Reflections of a high school senior from rural Missouri

rootEd Alliance
3 min readSep 28, 2019

by Grace Coppinger, Union High School (Mo.) Class of 2020

What makes you special? This is a question every person struggles with. In a way, it connects all of us. If you asked me this in middle school, my answer would have been lightning quick — college. At the young age of 13, I knew I wanted to go out of state and change the world. I guess you could say it was a rude awakening to get laughed at for wanting to go far away for college. Today, however, that challenge has made me stronger and more determined to pursue my dream of studying Marine Science on the coast. My progress and accomplishments would not have been successful without high school experiences, human connections, and rootEd Alliance.

The author speaks to students during the University of Chicago summer session.

High school was not the easiest for me. Although I thrived in classes and participated in a variety of after school activities, my classmates and I don’t always see eye to eye. At times, I’ve felt isolated from other people in my school and my town. It is not often that someone wants to go far away. For a long time, I blamed myself and thought I was the reason I could not have close connections with people in my community. Then, I got an acceptance letter to the University of Chicago’s summer session.

I came home and began applying for colleges. After all these years, I was finally fulfilling my dreams. I was scared down to my core.

I am very independent and hard-working, and my college counselors from rootEd Alliance noticed this and recommended I apply to the Emerging Rural Leaders Program at the University of Chicago, a new initiative that rootEd Alliance also helped to develop that introduces college life to rural students through classes and cultural activities during the University’s summer session. I lived on campus in Chicago by myself for three weeks. I met more kids in one day than I had in a year at Union. I became a better version of myself. Outgoing, lively, hardworking: these qualities attracted a group of eight people, who I now call a second family. It was so eye-opening to not only be accepted socially but also be acknowledged for my hard work. I was one of 40 students there on a full-ride, for a 500-person summer school. Apparently, I stood out to others there as well; I was selected to be interviewed by the Chicago Tribune and was featured in an article. I am honored and humbled by the entire experience, although, like all dreams, I had to wake up.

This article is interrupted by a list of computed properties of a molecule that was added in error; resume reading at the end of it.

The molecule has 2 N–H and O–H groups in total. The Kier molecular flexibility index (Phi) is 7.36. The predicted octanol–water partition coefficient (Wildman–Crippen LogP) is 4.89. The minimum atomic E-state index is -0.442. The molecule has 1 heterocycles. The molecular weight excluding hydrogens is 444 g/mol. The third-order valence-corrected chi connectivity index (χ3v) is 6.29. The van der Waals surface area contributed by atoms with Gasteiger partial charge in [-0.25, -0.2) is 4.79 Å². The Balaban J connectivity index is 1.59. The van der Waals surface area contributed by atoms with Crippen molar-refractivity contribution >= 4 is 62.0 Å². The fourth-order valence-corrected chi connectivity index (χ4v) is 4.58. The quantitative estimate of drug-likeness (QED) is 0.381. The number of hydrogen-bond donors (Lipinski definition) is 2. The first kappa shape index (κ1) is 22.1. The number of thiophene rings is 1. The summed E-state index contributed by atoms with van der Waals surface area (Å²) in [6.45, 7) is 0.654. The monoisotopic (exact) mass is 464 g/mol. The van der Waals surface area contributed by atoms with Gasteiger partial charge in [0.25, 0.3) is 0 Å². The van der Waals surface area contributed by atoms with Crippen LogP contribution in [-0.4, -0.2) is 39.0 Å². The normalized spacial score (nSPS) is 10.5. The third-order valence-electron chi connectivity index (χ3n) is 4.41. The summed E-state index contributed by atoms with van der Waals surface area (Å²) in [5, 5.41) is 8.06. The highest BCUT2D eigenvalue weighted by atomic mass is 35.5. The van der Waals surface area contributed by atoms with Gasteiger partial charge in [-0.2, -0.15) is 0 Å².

I came home and began applying for colleges. After all these years, I was finally fulfilling my dreams. I was scared down to my core. College is expensive. In 2008, my father lost his job. He and my mother were both back in school. My college savings were used to pay off their debts. I will now rely on scholarships and hope to pay for out-of-state school. My rootEd Alliance counselor is so vital in this process of helping me apply for scholarships and figure out how to pay for my dream school.

What makes me special? All the struggles and triumphs that have shaped me into who I am are what makes me special. I appreciate and thank all who have read this essay, as well as those who have helped me get to this point. My journey is not over yet. I don’t know what the future holds, but for God’s sake, it better be an acceptance letter.



rootEd Alliance

rootEd Alliance is addressing the most challenging obstacles to success after high school for students in rural America. Learn more at rootedalliance.org